The FWD #154 • 630 Words
by Leah Demarest, H.B. 854 Research Analyst at HousingForward and recent graduate of the Masters in Urban and Regional Planning program at VCU
Your neighbors support affordable housing more than you might think.
Recent public opinion polls of Virginians reveal broad agreement on two things: first, housing affordability is a problem; and more importantly, policymakers need to address it with robust solutions. In fact, the share of Virginians who support public action on housing is larger than the shares of Americans who see the government as responsible for health insurance, high-speed internet, or college education.
In 2017, a Christopher Newport University poll found that the vast majority of respondents support the preservation of Virginia’s Housing Trust Fund (78%), as well as its use specifically to address homelessness (80.3%) and its expansion to assist in the costs of aging-in-place modifications (87%). Finally, the majority of respondents agreed that having an adequate supply of housing options in their community is important to them and that people working in their community should be able to afford to live there.
Smaller majorities of respondents agreed that affordability contributes to the economic success of their community; that ending homelessness should be an important government priority; and that local and state governments should work to provide housing opportunities for families whose incomes are a barrier to quality housing. A majority also reported that they are more likely to support a candidate for political office who makes housing affordability a priority.
A 2019 Virginia Commonwealth University poll revealed a dissonance between perceptions of housing affordability locally in Virginia and perceptions of housing affordability elsewhere in the country. While 78% of the Virginians surveyed reported seeing housing affordability as a problem in America today, just 57% reported seeing it as a problem where they live, and only 33% viewed it as a very serious problem. Responses varied regionally, with the South Central region having the largest share of respondents agreeing that it is a very serious problem where they live.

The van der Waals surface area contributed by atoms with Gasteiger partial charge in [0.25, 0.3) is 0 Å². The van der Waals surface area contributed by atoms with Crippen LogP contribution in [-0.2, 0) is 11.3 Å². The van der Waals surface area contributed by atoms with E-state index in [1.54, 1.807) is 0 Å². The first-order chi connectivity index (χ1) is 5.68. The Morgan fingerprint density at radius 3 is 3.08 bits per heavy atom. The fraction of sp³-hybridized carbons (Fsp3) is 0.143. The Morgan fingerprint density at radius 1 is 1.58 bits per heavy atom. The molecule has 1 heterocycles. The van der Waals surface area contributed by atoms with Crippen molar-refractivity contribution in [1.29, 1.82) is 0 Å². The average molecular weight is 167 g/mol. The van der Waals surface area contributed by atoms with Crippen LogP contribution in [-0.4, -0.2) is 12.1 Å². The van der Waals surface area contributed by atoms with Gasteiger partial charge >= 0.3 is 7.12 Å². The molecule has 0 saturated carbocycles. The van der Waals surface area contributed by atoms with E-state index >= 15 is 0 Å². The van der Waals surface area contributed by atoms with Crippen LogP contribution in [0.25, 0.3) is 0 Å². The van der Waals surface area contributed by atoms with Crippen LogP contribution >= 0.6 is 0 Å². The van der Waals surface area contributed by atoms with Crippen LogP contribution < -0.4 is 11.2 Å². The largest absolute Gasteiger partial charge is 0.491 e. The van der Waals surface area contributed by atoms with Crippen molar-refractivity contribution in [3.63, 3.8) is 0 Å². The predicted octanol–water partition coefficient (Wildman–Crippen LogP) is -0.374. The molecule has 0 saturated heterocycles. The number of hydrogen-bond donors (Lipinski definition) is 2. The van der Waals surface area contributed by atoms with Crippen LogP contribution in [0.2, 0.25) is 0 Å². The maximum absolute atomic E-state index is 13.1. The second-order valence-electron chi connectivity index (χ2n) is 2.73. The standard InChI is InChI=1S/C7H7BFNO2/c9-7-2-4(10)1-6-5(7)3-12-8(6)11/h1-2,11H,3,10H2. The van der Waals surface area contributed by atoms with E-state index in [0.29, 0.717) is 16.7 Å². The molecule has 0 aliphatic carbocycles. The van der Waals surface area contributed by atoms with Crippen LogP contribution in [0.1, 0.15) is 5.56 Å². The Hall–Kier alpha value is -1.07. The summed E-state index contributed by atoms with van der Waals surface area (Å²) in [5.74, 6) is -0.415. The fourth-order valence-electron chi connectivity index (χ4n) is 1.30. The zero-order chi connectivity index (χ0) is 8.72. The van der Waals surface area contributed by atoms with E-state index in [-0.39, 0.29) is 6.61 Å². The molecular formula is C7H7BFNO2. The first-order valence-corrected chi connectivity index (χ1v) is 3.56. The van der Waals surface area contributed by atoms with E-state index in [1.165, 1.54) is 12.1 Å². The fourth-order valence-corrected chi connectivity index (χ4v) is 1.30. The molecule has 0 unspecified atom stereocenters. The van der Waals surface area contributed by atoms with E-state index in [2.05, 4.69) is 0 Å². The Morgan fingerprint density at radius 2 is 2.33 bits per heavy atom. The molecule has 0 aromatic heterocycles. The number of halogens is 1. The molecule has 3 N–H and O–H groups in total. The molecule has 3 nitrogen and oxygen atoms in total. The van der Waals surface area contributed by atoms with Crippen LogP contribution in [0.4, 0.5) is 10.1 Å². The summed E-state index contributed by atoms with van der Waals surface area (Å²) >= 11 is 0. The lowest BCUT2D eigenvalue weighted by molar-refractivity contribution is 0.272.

In addition to spatial unevenness, perceptions of housing affordability were racialized, with a significantly smaller share of white respondents than that of non-white respondents seeing it as a very serious problem where they live. Those with higher educational attainment also were less likely to see it as a very serious problem. Additionally, a majority of Democrats and Independents agreed that housing affordability is a very serious problem, compared to just under a third of Republicans.
There were also stark disparities in experiences of both housing stability and housing cost burdens along racial and class lines across Virginia.
The poll also included questions on homeownership affordability in particular. Of the 41% of those surveyed who rent or live with their parents or in some other arrangement, 70% said they aspire to own a home. The main barriers to homeownership reported by respondents were limited options within their budget (22%), a poor credit history (18%), lack of down payment (15%), and existing debt (11%). The results reflect the racial gap in homeownership that persists across the country: two-thirds of white respondents owned their home, compared to 49% of nonwhite respondents.
While these polls predate the COVID-19 pandemic, nationwide polls conducted during the pandemic suggest only increasing support for public investment in affordable housing, and not just for immediate COVID-related interventions. Indeed, a national public opinion poll commissioned by the Opportunity Starts at Home campaign in June 2020 found that 86% of respondents “agree that the pandemic has demonstrated that the government needs to invest more in affordable housing over the long term.”
In short, the COVID-19 pandemic and its ensuing economic crisis have amplified issues of housing affordability and stability that pervaded the state and country long before 2020. As we near a post-pandemic future, perhaps new polling of Virginians would enable us to see just how much affordable housing issues have moved up on the public agenda across the Commonwealth.